The challenge modes have these missions too, but they're a little more rigid in how they test you. For each difficulty level, you have three missions: beat the difficulty, beat it without using any helper functions, and beat it within a set number of lives. On top of this, your time in beating the challenge mode is recorded for you to try to beat in future. It's nice and it's presented well, but for the challenge modes I can't help but feel a large part of the challenge has been removed from the game with disappearance of lives. In the original titles these modes were a huge challenge, particularly on higher difficulties, due to the limitations on how many attempts you could have before having to start over. It was tough, terribly so, but it made the completion all that much sweeter. I can't think of a better example of this than watching Twitch streamer Atrioc spend more than an hour on the 30 stage advanced course of the first game. It took several attempts, but with dedication and passion, you could see the pride and unbridled joy that came with beating it. It's not to say there's no satisfaction to be found now, and you can still have that same challenge and progression as you replay the mode and see your lives used go down and down, but I would've loved for there to be an option or an additional mode where you're fighting against a life counter. A part of me wants to relive the frustration of falling within reach of the end, and the satisfaction of later overcoming that frustration. It's a shame players new to the series won't get to go through this.
On top of the standard content from the first two games, Banana Mania rolls the extra mile by offering a nice variety of additional modes, each with a small assortment of levels. In large, these function in the same way the missions do in providing a new way to play existing levels, as well as giving you access to a few levels you can't find elsewhere. You have a mode where you need to collect every banana, you have a mode where you need to avoid bananas, and by far the most interesting to me, you have a mode where you can play a handful of levels in reverse. Each of these modes are stellar in shaking up the formula and they leave me wanting more. If DLC were put out with level packs for these modes, I'd definitely check them out.
But wait, there's more! Rounding off this spherical package is a collection of minigames you know and love. From Monkey Bowling to Monkey Billiards to Monkey Golf, you have a set of 12 fantastic and varied games to play alongside the main event. I've found these a little hit and miss, with some games not quite meeting the expectations of my nostalgia-fuelled memories. Monkey Baseball feels unnecessarily precise, and Monkey Target just doesn't feel like it used to. I imagine it's just a case of adapting to new changes and a slightly different feel for these otherwise familiar games, but it's certainly a culture shock to my aged system. Regardless, I'm happy to see so many of them available in one place, and all available for multiplayer action.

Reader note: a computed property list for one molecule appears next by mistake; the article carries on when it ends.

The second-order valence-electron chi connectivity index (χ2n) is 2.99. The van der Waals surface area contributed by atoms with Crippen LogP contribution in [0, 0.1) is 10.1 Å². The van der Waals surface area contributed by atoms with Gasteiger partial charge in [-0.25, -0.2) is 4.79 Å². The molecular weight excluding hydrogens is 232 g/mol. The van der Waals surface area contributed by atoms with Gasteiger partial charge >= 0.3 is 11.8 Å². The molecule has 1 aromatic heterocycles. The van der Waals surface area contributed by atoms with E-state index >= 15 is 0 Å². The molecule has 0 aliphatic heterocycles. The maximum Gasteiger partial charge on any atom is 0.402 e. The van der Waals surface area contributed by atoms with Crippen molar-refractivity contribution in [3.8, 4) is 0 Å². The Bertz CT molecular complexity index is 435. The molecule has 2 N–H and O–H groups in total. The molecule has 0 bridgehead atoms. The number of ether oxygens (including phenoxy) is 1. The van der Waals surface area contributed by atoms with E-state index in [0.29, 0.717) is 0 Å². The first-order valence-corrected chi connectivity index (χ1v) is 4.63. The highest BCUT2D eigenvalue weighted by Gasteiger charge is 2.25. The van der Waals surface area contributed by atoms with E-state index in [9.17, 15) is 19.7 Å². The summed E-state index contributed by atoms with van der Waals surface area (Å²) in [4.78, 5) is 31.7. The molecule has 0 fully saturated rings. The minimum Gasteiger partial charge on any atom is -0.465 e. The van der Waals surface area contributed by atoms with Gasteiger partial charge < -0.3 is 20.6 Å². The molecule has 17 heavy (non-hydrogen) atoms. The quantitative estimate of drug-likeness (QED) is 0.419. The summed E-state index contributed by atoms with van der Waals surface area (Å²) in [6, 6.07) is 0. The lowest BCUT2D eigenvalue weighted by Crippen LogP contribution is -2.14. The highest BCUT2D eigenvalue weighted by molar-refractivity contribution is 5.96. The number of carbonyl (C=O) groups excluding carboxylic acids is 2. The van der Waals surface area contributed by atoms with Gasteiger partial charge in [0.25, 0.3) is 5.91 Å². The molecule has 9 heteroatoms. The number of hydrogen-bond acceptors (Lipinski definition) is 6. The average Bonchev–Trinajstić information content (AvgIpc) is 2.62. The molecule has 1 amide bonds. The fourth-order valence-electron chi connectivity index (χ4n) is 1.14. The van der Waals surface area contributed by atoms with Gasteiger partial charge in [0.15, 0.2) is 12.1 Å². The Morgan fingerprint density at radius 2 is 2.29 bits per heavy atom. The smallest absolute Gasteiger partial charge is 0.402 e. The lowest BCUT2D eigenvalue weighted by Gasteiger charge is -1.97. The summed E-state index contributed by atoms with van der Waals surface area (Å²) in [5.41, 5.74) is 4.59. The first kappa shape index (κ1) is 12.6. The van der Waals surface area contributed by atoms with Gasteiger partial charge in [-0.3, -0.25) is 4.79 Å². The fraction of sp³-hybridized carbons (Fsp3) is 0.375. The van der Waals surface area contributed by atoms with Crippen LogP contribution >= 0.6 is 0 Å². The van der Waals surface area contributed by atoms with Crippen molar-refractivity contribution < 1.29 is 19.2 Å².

Having received a copy of the game on Switch to review and buying the game on the Series X myself, I've had a good opportunity to see how it plays on both ends of the console spectrum. In large the game runs fine on the Switch, and it's a great option for those wanting the best portable Monkey Ball experience. I did notice the game feel choppy in a select few levels that featured rain and fire effects, but outside of those it's hard to pick it apart. Running on the Xbox the graphics look a fair bit cleaner, but when you're focused on your simian sphere they're hardly what you're paying attention to. If I had to pick a version to recommend though, it'd probably be the PC release. For some reason it's £10 cheaper than its console counterparts, making an already compelling package that much more so at just £25. However you choose to play, I doubt you'll be disappointed.
All in all though, Banana Mania is a great game that brings the golden era of Super Monkey Ball right back into the spotlight. It's an fantastic package full of classic content to be enjoyed by all at a more than reasonable price. Whether you want to kill 30 minutes or 30 hours, these balls are worth taking for a spin.
- Huge amount of content available
- Looks and feels great to play
- Nice assortment of characters to choose from
- 12 minigames return
- Missions diversify gameplay
- Some minigames just don't feel the same way they used to
- No lives in challenge modes reduce the stakes